Wilson v. State , 244 P.3d 535 ( 2010 )


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  • 244 P.3d 535 (2010)

    Merle G. WILSON, Appellant,
    v.
    STATE of Alaska, Appellee.

    No. A-10361.

    Court of Appeals of Alaska.

    December 17, 2010.

    *536 Colleen A. Libbey, Libbey Law Offices, LLC, Anchorage, for the Appellant.

    W.H. Hawley, Assistant Attorney General, Office of Special Prosecutions and Appeals, Anchorage, and Daniel S. Sullivan, Attorney General, Juneau, for the Appellee.

    Before: COATS, Chief Judge, and MANNHEIMER and BOLGER, Judges.

    OPINION

    COATS, Chief Judge.

    Merle G. Wilson appeals from Superior Court Judge Michael A. Thompson's dismissal of his application for post-conviction relief. In his application, Wilson claimed that he entered a no-contest plea to assault in the second degree for an alleged assault on Judith MacDonald only after being assured by his attorney that a no-contest plea could not be used against him by MacDonald in a trial for civil damages. But when MacDonald later sued Wilson for damages, the court ruled that Wilson was collaterally estopped from contesting the elements of the assault conviction.

    Wilson filed an application for post-conviction relief, claiming that he had received ineffective assistance of counsel in entering his plea, that he would not have entered the no-contest plea if he had received accurate advice, and asking to withdraw his plea. Judge Thompson ruled that Wilson's application failed to establish a prima facie case and dismissed the application. Wilson appeals. We conclude that Wilson's application was sufficient to establish a prima facie case. We accordingly reverse Judge Thompson's dismissal of Wilson's application.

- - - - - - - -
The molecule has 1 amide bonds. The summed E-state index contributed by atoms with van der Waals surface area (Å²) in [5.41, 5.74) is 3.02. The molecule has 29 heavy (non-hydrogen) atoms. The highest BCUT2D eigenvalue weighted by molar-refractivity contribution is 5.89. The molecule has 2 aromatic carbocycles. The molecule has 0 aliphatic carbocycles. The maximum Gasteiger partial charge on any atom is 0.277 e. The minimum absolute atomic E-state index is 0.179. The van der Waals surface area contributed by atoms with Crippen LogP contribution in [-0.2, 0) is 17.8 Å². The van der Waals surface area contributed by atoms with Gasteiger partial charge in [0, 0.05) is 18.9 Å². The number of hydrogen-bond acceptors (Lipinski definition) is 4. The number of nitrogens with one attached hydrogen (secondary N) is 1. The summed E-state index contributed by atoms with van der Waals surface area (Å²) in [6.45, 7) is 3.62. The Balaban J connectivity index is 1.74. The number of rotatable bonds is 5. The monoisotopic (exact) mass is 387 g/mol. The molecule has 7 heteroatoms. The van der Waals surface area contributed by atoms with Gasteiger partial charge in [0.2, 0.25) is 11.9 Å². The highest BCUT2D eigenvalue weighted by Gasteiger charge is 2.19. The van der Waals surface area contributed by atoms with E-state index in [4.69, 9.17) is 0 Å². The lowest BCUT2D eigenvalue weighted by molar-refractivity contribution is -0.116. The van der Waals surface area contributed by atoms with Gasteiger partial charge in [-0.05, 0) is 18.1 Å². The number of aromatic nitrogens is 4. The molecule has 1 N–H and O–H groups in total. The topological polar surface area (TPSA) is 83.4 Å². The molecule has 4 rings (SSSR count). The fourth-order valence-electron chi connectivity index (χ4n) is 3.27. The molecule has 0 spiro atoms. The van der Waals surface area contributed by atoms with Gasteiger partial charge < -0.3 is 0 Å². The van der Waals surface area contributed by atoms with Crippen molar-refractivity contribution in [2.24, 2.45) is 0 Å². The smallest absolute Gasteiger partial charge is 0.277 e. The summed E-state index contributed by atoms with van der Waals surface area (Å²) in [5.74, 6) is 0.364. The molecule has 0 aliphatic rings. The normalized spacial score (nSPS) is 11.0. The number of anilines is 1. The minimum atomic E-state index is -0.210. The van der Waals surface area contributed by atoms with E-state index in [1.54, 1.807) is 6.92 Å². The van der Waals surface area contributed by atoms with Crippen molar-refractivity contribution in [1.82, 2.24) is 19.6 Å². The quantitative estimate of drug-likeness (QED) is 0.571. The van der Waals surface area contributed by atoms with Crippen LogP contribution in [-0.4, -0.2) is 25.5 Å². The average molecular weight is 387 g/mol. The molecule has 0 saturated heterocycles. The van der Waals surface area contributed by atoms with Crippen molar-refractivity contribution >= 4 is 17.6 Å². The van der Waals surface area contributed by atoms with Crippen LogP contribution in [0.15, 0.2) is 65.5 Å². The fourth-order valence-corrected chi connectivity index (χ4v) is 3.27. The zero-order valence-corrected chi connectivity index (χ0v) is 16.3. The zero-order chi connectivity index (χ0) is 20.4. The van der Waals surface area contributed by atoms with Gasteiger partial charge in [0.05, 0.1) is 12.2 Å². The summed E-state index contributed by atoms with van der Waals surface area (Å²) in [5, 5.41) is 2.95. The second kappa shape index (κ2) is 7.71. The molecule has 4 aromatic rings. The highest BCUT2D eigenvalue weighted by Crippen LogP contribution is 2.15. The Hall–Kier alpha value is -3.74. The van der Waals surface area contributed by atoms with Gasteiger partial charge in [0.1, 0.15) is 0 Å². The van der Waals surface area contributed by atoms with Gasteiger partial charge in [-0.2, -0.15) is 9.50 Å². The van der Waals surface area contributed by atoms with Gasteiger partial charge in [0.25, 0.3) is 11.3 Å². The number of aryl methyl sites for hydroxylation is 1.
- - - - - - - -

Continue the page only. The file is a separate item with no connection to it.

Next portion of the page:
Factual and procedural background

    Judge Thompson dismissed Wilson's application on the pleadings for failure to set out a prima facie case. A court should dismiss an application for failure to make a prima facie case only when the facts alleged in the application, if true, would not entitle *537 the applicant to relief.[1] We therefore set out the facts in the light most favorable to Wilson's claim.

    Wilson was indicted for assaulting MacDonald based upon an incident that occurred April 2, 2001. According to Wilson's affidavit, he expected MacDonald to sue him civilly. Wilson stated that his attorney agreed that it was likely that MacDonald would sue him for damages based upon the alleged assault. Wilson stated that his attorney advised him "that a no-contest plea could not be used in a civil trial as proof of Mrs. MacDonald's allegations." Wilson stated that based on this advice, he entered a no-contest plea to assault in the second degree. Wilson stated that he did not believe he was guilty of any criminal wrongdoing and that he would not have entered the no-contest plea if he had understood that the plea would prejudice him in a later civil case.